Stemming from I-don’t-know-where, my fascination with anthropology – the study of human species and its immediate ancestors – is a never-quenching one. Exploring a discipline that revisits and draws on the human diversity of the past while looking to the future is a life-changing experience that will surprise you like never before. You get to learn so much about unique tribal cultures, traditions, customs and ancient beliefs. This also represents the opportunity of learning the many things we have in common with these tribes. And one of them is beauty care.
Beauty culture – the excitement of using and trying everything to improve the appearance of bodies – has always been an intrinsic part of human nature. The use of cosmetics and trying different hairstyles go back to ancient times, where indigenous people created their own beauty aids out of local natural resources.
Some hundred years ago, as ancient elders discovered the benefits of plants such as aloe vera and jojoba and used them to beautify their bodies, today we can see those same natural beauty remedies being reflected in the wide beauty industry.
There’s no mistake how artificial intelligence and smart skincare tools have shaped the modern beauty industry, however, the gradual shift to beauty values and secrets shared by distinct tribes is visible even to the naked eye.
Rosewater As A Perfect Skin Toner – From North African Berber Women
Recognized either by the bold designs of their Moroccan coin headdresses or by their strong, vivacious personalities, Berber women are known for their age-old traditional beauty remedies.
Berber women of North Africa have long relied on the power of rose water to look their very best. It is believed that this practice began a thousand years ago, even when Western beauty ideals were a world away.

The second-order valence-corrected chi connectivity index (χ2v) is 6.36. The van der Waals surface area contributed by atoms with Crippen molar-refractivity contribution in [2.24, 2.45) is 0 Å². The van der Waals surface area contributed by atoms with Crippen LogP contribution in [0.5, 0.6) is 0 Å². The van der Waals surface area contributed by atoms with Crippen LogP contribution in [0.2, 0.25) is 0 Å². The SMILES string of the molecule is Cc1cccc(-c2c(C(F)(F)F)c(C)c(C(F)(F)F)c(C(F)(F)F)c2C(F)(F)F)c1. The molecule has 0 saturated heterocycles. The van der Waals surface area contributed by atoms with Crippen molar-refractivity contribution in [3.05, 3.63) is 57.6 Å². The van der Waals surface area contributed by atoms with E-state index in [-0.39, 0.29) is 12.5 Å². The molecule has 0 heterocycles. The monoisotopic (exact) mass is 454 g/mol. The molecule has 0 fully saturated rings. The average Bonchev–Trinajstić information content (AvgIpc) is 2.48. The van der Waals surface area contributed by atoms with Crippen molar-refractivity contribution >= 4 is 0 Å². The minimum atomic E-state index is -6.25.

Extracted from Morocco’s Valley of Roses, rosewater (in its purest form) can serve as an efficient skin toner, make-up remover, aftersun and moisturizer. It can also be used as a balm for eczema and for skin irritations like acne and dandruff.
Sandalwood Paste As Skin Protector – From Indigenous Women Of Myanmar
Indigenous women of Myanmar have a unique tradition of using sandalwood paste on their faces to protect their skin from the sun. A white paste is produced from a local type of sandalwood bark. Apart from its wonderful aroma and protective feature, the paste is said to have amazing purifying and anti-acne effect.
Otjize, Earth’s Beauty – From Himba Women In Africa
With my growing interest in cultural anthropology, I’ve discovered many weird tribal traditions that can boggle one’s mind. One of them could include Himba women not bathing at all – except for an occasional daily smoke bath.
What’s more surprising is that despite this fact, these women can still be categorized as the most beautiful women in all Africa. How come?
The youthful ageless appearance of Himba women is born from an ancient beauty custom made from a paste called otijze. This intensely dark-colored paste is prepared by mixing ochre with butterfat and herbal raisin. This “makeup” so to speak, is applied to their skin daily and which gives their skin that deep orange or reddish-brown complexion.
Furthermore, the ochre is in reality the powdered form of Hematite – a mineral found on earth’s surface which is said to have several healing skin and beauty benefits.
Bearberry A Skin Remedy – From Native Americans
Who would have thought that bearberry could be a remedy for itchy scalp?
Once known as the favorite food of bears, experts have recently concluded that bearberries could be used as a salve for baby rashes, skin sores and itchy skin.
It’s not surprising that even herbal tea is made from this fruit.
I’m sure that there are more than just a few traditional beauty secrets and if you want to make good use of all of them, come back for part 2!